Connecting The Dots: engage in the BizDev creative process (Pt. 1)
In the previous post, I made an argument that at first glance might seem as if it contains an inherent contradiction; I argued that business development is an abstract, almost artistic endeavor, and despite that, there is a methodology to an effective business development process. A method that is constructed from three consecutive but equally important stages:
1. connecting the dots
2. validating assumptions
In this post, I hope to convince you that my argument actually makes sense, and to deconstruct the first stage of the business development process; connecting the dots.
But before we dive into the tasty goodness of this fun subject (and believe me, this is one of the most exciting subjects of our profession), let’s talk about Silicon Valley (the show, not the silicon harvesting valley in California).
The eureka moment
On the third episode, first season, of Silicon Valley there is a great subplot; while one of the companies the character of Peter Gregory invests in requests an emergency capital injection, Peter seems to ignore the presence of the representatives and is absolutely engaged in discovering Burger King:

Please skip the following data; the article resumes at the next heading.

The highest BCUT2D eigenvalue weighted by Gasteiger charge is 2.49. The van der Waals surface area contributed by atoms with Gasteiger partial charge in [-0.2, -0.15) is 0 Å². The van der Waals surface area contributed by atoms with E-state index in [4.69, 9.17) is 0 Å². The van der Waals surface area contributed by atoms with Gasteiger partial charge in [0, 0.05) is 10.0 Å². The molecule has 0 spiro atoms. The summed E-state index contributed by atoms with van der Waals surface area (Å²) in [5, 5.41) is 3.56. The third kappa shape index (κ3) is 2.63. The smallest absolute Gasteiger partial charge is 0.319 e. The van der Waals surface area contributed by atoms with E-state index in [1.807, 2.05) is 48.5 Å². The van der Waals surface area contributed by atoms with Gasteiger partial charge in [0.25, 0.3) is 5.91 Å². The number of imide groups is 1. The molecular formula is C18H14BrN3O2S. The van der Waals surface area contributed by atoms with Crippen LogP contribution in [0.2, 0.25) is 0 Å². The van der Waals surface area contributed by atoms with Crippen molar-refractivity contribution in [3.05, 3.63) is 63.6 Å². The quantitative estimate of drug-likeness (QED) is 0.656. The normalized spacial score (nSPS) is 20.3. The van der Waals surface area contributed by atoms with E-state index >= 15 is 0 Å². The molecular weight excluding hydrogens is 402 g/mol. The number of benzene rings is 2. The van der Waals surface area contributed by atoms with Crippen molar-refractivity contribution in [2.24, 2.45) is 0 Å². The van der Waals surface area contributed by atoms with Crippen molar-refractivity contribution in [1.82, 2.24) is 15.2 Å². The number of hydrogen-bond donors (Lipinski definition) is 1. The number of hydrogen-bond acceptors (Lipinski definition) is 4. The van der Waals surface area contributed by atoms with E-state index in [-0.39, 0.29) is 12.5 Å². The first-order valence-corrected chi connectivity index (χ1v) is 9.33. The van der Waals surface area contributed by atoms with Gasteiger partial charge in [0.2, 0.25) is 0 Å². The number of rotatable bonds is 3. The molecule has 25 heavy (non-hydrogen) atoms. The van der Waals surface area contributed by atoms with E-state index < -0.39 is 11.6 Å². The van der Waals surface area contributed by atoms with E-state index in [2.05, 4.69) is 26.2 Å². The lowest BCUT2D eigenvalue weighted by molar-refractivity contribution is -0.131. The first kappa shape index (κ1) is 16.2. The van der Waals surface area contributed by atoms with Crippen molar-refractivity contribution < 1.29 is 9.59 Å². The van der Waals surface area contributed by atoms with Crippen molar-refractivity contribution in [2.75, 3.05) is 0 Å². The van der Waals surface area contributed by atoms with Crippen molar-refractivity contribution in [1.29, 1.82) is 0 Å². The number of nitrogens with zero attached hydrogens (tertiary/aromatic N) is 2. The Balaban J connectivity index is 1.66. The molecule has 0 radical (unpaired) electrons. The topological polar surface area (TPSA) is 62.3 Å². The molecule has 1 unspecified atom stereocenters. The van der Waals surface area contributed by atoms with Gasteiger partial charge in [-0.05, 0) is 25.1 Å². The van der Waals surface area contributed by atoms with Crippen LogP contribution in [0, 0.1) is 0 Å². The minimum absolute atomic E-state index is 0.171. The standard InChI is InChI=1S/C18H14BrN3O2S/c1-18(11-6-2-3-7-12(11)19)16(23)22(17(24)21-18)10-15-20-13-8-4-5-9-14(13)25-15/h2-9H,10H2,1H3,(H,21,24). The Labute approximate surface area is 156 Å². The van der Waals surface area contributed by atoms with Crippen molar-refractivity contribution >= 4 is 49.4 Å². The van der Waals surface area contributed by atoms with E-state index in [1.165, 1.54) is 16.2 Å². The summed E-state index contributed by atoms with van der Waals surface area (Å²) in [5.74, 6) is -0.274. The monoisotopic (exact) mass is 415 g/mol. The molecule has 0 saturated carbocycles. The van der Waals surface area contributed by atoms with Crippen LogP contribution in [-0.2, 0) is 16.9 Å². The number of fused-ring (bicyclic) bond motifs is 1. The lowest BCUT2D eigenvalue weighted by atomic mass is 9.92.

“Have any of you ever eaten at Bur-gur King?
Well, I was just driven past one. And while I know that their market cap is $7 billion plus, I realize I am unfamiliar with their offerings. Is it popular among your peers? Is it. . . enjoyed?
And their selection consists solely of these bur-gurs of which they are presumably king [tiny laugh]?”
Later in the episode, we are taken to a journey along Peter’s thinking process — after ordering the entire menu, and spending hours of self-brainstorming, he concludes that there are sesame seeds all over the buns. These sesame seeds are primarily grown in three countries, two of which are about to experience a cicadas outbreak next year which will consume all of their sesame crops. He understands that this outbreak is about to spike the pricing of sesame from the third unaffected country. This leads him to invest in the Indonesian sesame industry, which leads to an ROI of $70 million, from which he loans $15 million to the struggling company. And they all live happily ever after.
Not only that this subplot is highly entertaining (seriously, watch it!), it also depicts a very effective business development process which teaches us how we can achieve insights by zooming-out from the micro to the macro.
There is only a small tiny problem: this is not how it works.
This scene is an excellent example of the way our culture perceives a creative problem-solving process — a lone genius contemplating a problem, connecting the dots in his or her head, until a “Eureka!” moment is reached. While in real life, this process looks almost the complete opposite.